Friday, January 28, 2011

The Perfect Equation

Today I am thinking about those early inspirations that sparked in me a love of words and a desire to write. In elementary school I loved books by Beverly Cleary, Judy Blume and Farley Mowat. By high school, I was inspired by Margaret Atwood, J.D. Salinger, and Albert Camus. In my first year of university, I took a course called British and American Poetry and Fiction. My favourite unit focused on the Imagists, a group of poets (between 1912 and 1917) who strived for clarity and exactness in trying to capture single images in as few words as possible. I have probably read Ezra Pound’s poem, “In a Station of the Metro” over a hundred times since taking that class. Every time I return to it, I am as inspired as I was the first time I read it:

In a Station of the Metro

The apparition of these faces in the crowd;
Petals on a wet, black bough.

Pound shared some of his thoughts behind the creation of this poem:

“Three years ago in Paris I got out of a "metro" train at La Concorde, and saw suddenly a beautiful face, and then another and another, and then a beautiful child’s face, and then another beautiful woman, and I tried all that day to find words for what this had meant to me, and I could not find any words that seemed to me worthy, or as lovely as that sudden emotion. And that evening, as I went home along the Rue Raynouard, I was still trying and I found, suddenly, the expression. I do not mean that I found words, but there came an equation . . . not in speech, but in little splotches of colour.” (Gaudier-Brzeska: A Memoir 1916; London: New Directions, 1960): 86-89).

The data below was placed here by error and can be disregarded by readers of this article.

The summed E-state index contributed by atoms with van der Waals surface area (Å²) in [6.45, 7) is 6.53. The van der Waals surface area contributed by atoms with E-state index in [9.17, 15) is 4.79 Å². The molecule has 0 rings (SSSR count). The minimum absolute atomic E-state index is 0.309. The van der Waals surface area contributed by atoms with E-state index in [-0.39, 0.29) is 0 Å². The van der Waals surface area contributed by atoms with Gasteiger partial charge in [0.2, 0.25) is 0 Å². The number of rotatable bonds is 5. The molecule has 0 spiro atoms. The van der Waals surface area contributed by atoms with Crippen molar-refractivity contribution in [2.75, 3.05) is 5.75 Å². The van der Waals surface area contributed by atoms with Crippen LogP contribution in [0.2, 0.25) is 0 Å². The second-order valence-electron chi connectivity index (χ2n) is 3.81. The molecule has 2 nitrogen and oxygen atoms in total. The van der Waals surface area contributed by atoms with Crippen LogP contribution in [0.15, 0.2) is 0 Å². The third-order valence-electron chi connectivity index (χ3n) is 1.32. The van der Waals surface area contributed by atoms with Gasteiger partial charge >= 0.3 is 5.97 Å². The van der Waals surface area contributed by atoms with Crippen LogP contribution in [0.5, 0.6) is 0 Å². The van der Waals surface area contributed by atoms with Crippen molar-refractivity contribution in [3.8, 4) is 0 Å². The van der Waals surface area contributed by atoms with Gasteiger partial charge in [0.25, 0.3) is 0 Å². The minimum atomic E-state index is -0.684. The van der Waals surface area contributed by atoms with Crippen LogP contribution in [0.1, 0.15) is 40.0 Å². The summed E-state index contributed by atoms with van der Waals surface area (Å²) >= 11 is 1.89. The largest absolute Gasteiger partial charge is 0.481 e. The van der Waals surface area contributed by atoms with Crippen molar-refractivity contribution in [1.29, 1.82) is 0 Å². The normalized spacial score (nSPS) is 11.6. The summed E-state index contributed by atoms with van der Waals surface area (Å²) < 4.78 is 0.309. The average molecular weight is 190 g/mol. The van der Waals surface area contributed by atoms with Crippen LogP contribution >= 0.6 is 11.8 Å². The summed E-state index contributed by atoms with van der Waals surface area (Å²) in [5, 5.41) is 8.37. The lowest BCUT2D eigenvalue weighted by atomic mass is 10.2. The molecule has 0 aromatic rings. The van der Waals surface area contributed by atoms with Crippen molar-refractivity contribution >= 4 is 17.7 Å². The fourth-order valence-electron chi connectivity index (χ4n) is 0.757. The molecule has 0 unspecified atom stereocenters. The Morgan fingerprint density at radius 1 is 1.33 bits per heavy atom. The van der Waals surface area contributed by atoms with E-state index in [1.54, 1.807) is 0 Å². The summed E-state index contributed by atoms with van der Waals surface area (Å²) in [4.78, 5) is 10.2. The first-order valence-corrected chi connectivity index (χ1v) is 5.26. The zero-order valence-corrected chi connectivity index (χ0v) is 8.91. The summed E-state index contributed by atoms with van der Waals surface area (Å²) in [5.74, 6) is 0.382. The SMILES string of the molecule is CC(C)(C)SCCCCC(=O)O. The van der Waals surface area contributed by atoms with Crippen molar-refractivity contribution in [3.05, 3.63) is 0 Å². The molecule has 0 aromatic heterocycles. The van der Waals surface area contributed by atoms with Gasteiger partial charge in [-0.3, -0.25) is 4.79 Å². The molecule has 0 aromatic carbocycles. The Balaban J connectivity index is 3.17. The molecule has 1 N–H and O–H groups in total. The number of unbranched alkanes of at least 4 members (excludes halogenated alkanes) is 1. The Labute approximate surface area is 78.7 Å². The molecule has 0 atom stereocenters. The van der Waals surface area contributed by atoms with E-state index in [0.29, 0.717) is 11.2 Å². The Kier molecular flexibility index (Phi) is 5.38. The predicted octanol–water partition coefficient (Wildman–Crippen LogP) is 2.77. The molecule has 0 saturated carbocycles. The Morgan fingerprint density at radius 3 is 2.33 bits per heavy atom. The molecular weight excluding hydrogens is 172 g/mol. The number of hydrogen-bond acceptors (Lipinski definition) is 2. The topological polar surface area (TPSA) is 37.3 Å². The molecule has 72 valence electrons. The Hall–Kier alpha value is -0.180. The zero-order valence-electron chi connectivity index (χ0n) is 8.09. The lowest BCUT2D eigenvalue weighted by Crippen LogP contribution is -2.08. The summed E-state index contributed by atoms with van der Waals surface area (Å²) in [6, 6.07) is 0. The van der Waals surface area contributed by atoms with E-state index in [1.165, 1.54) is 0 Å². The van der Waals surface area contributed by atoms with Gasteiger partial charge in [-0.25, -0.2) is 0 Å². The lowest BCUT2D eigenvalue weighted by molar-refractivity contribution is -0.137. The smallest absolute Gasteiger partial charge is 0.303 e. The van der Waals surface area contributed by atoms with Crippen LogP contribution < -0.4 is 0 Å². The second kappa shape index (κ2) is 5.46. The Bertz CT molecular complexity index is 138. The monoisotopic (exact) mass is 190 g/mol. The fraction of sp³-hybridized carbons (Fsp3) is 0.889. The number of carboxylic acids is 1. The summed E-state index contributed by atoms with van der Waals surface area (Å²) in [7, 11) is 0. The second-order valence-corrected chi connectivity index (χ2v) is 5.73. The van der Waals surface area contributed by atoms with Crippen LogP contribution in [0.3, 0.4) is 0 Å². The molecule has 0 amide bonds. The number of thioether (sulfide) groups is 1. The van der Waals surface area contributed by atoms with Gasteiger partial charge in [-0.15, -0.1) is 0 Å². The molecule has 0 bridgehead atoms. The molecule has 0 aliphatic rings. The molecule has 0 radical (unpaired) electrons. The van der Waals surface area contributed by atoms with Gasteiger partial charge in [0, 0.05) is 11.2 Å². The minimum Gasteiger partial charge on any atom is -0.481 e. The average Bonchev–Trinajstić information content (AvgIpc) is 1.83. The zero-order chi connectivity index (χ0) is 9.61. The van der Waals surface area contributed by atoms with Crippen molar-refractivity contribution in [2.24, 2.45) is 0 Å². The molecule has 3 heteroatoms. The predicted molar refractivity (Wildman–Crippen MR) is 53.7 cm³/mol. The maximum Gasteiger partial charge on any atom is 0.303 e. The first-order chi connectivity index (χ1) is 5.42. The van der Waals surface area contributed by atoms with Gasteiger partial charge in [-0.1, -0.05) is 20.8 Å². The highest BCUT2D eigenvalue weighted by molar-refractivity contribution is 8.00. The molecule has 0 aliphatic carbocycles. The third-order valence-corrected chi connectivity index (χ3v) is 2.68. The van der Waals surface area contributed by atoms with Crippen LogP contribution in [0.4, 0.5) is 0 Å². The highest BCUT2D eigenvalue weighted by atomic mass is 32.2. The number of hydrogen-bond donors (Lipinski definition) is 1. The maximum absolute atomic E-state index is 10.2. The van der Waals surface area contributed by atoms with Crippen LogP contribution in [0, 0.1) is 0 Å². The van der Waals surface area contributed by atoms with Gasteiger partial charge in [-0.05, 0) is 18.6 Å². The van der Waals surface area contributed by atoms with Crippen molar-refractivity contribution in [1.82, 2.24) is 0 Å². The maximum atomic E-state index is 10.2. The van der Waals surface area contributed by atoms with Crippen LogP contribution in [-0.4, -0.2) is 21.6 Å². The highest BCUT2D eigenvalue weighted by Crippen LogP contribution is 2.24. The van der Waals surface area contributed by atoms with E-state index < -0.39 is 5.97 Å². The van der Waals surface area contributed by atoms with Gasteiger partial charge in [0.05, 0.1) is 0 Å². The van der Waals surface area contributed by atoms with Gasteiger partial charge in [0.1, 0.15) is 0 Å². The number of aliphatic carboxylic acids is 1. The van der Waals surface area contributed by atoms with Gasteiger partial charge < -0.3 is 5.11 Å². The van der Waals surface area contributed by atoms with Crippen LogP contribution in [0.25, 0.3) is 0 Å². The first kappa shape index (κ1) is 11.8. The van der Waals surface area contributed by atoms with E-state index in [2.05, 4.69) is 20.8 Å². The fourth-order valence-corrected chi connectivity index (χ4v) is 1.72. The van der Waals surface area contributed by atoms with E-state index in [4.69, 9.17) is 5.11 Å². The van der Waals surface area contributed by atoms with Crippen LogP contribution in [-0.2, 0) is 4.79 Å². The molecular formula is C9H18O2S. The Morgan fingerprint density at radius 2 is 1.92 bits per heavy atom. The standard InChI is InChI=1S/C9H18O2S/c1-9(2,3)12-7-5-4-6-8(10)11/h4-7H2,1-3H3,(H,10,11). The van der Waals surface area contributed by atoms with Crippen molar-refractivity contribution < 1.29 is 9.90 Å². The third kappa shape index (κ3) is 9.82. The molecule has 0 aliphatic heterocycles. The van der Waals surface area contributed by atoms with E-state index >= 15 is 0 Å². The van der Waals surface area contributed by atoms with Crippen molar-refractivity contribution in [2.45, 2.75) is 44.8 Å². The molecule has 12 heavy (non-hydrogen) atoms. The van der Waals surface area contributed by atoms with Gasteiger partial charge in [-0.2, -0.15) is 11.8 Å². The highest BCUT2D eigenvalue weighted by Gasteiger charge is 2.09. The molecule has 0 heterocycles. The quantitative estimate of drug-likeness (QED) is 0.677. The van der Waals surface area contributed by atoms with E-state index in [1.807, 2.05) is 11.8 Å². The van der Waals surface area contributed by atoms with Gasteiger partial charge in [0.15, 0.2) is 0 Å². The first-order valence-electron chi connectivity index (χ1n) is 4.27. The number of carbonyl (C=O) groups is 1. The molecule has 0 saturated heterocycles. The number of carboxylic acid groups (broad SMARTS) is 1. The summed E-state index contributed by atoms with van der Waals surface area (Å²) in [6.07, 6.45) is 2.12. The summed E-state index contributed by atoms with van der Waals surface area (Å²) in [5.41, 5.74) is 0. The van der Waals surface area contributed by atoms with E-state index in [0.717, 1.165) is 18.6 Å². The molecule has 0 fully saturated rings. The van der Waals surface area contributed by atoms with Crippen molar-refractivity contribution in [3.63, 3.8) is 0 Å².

The idea of an ‘equation’ makes me think about how language, when referring to emotion or image, is a kind of translation. But Pound is speaking about ‘equation’ here. These words = this emotion. Getting that equation right, is where all the work lies. The poet cannot rest until the perfect equation of words is found.

Or sometimes it is sudden. “I was still trying and I found, suddenly, the expression .” I love how Pound used the word ‘suddenly’ and how he was able to cut through all the excess in language to see the ‘splotches of colour’ that perfectly equated with the image or emotion he experienced earlier in the day.

What are the poems or books you return to again and again for inspiration?

Poetry Friday Roundup is here.


  1. A hundred times! That is devotion. I do like the imagists, too, and like Pound's pointing toward the splotch of color.

    Then rereading some of Wordsworth's Tintern Abbey on Kelly Fineman's blog reminded me of a high school devotion to those romantics, that I return to from time to time.

  2. It's interesting how some words "stick" and others don't. I first loved Raymond Carver poems and return to them from time to time... also Khalil Gibran. I think I could plot out my life in poetry. :) Thanks for sharing this one!

  3. I must check out Kelly's post. Thanks, Jeannine.

    Irene, I love this - "I think I could plot out my life in poetry."